Risk Neutral

Definition of 'Risk Neutral'


Indifference to risk. The risk-neutral investor would be in the middle of the continuum represented by risk-seeking investors at one end, and risk-averse investors at the other extreme. Risk-neutral measures find extensive application in the pricing of derivatives.

Investopedia explains 'Risk Neutral'


A risk-neutral investor is more concerned about the expected return on his or her investment, not on the risk he or she may be taking on. A classic experiment to distinguish between risk-taking appetites involves an investor faced with a choice between receiving, say, either $100 with 100% certainty, or a 50% chance of getting $200.

The risk-neutral investor in this case would have no preference either way, since the expected value of $100 is the same for both outcomes. In contrast, the risk-averse investor would generally settle for the "sure thing" or 100% certain $100, while the risk-seeking investor will opt for the 50% chance of getting $200.



comments powered by Disqus
Hot Definitions
  1. Yield Burning

    The illegal practice of underwriters marking up the prices on bonds for the purpose of reducing the yield on the bond. This practice, referred to as "burning the yield," is done after the bond is placed in escrow for an investor who is awaiting repayment.
  2. Marginal Analysis

    An examination of the additional benefits of an activity compared to the additional costs of that activity. Companies use marginal analysis as a decision-making tool to help them maximize their profits. Individuals unconsciously use marginal analysis to make a host of everyday decisions. Marginal analysis is also widely used in microeconomics when analyzing how a complex system is affected by marginal manipulation of its comprising variables.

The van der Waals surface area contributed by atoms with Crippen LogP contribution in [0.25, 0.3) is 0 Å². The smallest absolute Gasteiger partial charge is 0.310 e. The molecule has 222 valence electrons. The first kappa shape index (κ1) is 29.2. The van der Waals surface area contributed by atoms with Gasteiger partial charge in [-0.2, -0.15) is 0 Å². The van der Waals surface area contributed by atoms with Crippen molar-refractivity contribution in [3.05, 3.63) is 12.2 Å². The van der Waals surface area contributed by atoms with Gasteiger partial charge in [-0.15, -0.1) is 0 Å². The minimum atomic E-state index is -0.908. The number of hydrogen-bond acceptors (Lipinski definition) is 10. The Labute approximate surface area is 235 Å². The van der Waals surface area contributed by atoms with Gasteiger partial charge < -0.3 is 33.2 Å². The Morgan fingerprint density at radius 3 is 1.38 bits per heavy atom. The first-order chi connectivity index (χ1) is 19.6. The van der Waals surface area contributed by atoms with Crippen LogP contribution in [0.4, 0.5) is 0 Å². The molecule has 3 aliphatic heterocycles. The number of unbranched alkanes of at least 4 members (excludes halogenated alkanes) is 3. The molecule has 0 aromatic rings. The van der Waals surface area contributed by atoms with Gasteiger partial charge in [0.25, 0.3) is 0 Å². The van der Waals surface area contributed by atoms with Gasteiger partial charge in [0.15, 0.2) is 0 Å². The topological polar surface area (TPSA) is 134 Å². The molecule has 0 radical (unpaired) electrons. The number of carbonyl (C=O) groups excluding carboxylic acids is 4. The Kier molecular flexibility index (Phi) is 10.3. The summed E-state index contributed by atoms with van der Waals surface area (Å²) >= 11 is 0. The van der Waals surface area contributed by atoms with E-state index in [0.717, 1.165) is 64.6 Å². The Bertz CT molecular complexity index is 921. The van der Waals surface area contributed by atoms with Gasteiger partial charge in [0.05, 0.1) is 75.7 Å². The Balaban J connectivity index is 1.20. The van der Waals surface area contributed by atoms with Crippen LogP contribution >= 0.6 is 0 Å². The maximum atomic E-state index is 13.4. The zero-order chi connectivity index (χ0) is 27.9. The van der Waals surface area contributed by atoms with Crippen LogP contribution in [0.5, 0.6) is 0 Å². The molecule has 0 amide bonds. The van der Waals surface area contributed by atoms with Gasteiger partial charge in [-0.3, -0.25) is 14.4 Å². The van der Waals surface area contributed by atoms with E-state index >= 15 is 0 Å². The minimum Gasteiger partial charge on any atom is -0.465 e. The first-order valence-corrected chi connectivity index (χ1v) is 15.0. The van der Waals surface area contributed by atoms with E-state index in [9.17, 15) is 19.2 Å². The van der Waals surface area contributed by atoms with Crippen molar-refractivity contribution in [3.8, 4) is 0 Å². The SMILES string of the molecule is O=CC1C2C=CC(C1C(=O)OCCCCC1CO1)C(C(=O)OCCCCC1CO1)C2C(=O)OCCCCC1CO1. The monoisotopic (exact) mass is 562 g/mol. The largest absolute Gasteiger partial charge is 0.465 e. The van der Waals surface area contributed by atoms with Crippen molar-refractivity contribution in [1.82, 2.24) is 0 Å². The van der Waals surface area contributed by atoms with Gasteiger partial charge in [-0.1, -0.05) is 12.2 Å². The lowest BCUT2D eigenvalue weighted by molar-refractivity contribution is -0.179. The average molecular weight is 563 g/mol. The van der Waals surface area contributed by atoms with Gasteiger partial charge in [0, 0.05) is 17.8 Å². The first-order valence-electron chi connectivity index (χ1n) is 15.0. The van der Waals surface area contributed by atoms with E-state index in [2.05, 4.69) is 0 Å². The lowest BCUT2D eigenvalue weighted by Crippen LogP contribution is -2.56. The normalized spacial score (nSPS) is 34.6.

3. Treasury Inflation Protected Securities - TIPS

    A treasury security that is indexed to inflation in order to protect investors from the negative effects of inflation. TIPS are considered an extremely low-risk investment since they are backed by the U.S. government and since their par value rises with inflation, as measured by the Consumer Price Index, while their interest rate remains fixed.
  4. Gilt-Edged Switching

    The selling and repurchasing of certain high-grade stocks or bonds to capture profits. Gilt-edged switching involves gilt-edged security, which can be high-grade stock or bond issued by a financially stable company such as the Blue Chip companies or by certain governments.
  5. Master Limited Partnership - MLP

    A type of limited partnership that is publicly traded. There are two types of partners in this type of partnership: The limited partner is the person or group that provides the capital to the MLP and receives periodic income distributions from the MLP's cash flow, whereas the general partner is the party responsible for managing the MLP's affairs and receives compensation that is linked to the performance of the venture.
  6. Class Action

    An action where an individual represents a group in a court claim. The judgment from the suit is for all the members of the group (class).
Trading Center